• Trying to appear too youthful. Try to convey youthfulness with your attitude and ideas, not your wardrobe. Women, stay away from “sexy” pieces and/or those that show too much skin. Men, avoid overly trendy suits, such as those with matchstick trousers.
  • Ill-fitting clothing. Clothing that doesn’t fit well (too tight, too short, or too large) not only detracts from your look; it can also make you feel uncomfortable. You don’t want to be pulling at the hem of your skirt throughout the interview or be distracted by the fact that your shoes pinch! And you don’t want your interviewer to remember you because your pants were too short, for instance, or because they puddled over your shoes.
  • Dressing for the wrong time or place. Dated suits and shoes can work against you by conveying that you’re stuck in the past. And remember that fashions, as well as ideas of what’s in good taste, do vary from place to place. For instance, an office in Boston might expect different attire from an office in Los Angeles. And if you’ve ever lived abroad, the differences might be even more pronounced.

Your look is distracting. At an interview, you always want the person with whom you are interacting to be looking at your face and eyes—not your clothes—and listening to what you are saying. Above all, your look should be congruent. You don’t want your interviewer to be looking at your statement tie, your patterned stockings, your jewelry, your elaborate hairstyle, or your cleavage while you’re talking. Before your interview, look at yourself in the mirror to make sure that one element of your outfit doesn’t stand out compared to the others. While every job applicant wants to stand out from the crowd, at the interview stage it’s best not to do so via your look. Instead, focus on setting yourself apart by how you present yourself, your experience, and your potential.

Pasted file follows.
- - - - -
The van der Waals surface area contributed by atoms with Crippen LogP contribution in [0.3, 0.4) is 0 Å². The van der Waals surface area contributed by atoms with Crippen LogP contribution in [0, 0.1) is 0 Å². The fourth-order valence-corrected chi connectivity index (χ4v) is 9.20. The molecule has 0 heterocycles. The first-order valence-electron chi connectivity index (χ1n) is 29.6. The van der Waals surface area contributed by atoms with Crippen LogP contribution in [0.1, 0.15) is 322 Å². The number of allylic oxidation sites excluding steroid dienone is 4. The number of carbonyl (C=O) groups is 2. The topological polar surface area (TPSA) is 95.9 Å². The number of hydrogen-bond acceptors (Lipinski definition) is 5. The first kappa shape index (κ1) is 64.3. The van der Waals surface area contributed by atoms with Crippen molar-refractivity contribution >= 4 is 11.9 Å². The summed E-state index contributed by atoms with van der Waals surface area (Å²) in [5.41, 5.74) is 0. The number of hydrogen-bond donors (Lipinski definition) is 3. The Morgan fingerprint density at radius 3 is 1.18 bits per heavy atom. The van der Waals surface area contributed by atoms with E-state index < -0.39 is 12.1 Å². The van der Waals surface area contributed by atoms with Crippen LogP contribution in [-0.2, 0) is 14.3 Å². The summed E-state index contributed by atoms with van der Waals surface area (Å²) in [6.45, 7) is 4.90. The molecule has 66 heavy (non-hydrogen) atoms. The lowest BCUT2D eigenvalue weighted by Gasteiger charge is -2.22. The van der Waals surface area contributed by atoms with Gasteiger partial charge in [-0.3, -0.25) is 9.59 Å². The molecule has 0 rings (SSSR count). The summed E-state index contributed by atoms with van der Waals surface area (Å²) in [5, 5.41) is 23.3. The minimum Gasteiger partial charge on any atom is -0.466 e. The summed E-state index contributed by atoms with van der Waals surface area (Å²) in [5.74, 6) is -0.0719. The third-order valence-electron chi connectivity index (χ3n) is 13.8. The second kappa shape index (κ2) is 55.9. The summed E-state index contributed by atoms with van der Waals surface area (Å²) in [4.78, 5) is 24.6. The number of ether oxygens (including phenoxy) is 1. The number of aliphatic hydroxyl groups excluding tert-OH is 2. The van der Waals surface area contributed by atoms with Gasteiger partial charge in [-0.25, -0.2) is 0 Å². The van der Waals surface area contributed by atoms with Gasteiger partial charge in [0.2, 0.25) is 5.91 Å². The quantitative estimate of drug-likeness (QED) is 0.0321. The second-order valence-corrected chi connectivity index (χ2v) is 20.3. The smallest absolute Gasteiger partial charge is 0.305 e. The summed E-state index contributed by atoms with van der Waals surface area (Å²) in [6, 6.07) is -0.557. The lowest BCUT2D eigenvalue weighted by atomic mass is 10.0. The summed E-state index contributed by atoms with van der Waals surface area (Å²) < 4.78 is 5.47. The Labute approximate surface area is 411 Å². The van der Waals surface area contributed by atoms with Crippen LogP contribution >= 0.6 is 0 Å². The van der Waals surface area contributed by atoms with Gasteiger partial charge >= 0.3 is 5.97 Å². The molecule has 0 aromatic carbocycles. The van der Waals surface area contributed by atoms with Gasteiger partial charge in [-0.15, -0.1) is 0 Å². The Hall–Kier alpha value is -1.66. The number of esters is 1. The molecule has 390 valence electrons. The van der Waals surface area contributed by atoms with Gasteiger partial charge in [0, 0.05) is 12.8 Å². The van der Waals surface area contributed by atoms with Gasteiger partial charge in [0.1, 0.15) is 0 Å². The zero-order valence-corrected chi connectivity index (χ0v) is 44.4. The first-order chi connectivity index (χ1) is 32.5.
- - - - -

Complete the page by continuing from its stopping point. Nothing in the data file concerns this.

You aren’t well groomed. When it comes to personal grooming, nothing is too small to overlook. As applicable, make sure that:

  • Your hair is in place and that you’re not touching it nervously.
  • Your facial hair is well groomed.
  • Your nose hair is not showing.
  • Your body odor is not noticeable and/or you’re not sweating through your clothing.
  • Your fragrance isn’t overly strong—your perfume or cologne shouldn’t enter the room before you do!
  • Your teeth aren’t yellow. Yellow teeth say, “I’m old!” while white teeth convey vitality. (Crest Whitestrips are quite effective if you don’t want to go to your dentist for whitening.)
  • Your nails and cuticles are groomed.
  • Your nail polish isn’t chipped or flashy. Play it safe and wear a nude or pale polish.
  • Your shoes are polished and your heels aren’t worn down.
  • Your clothing isn’t faded, worn, or pilled.

Above all, remember that the best thing you can add to your interview look is confidence. If you’re feeling pessimistic or defeated (which may be the case if you have been unemployed for a while), an impeccable outfit won’t be able to mask your attitude. Before going into your interview, do whatever you need to do in order to revive yourself and boost your energy. Listen to an upbeat song, read a motivational quote, or call your spouse or a friend for a pep talk. Even the simple act of hydrating with a glass of water can help!

When you walk into an interview feeling comfortable and confident, you’ll be setting yourself up for success. And you’ll also be one step closer to getting that coveted job offer.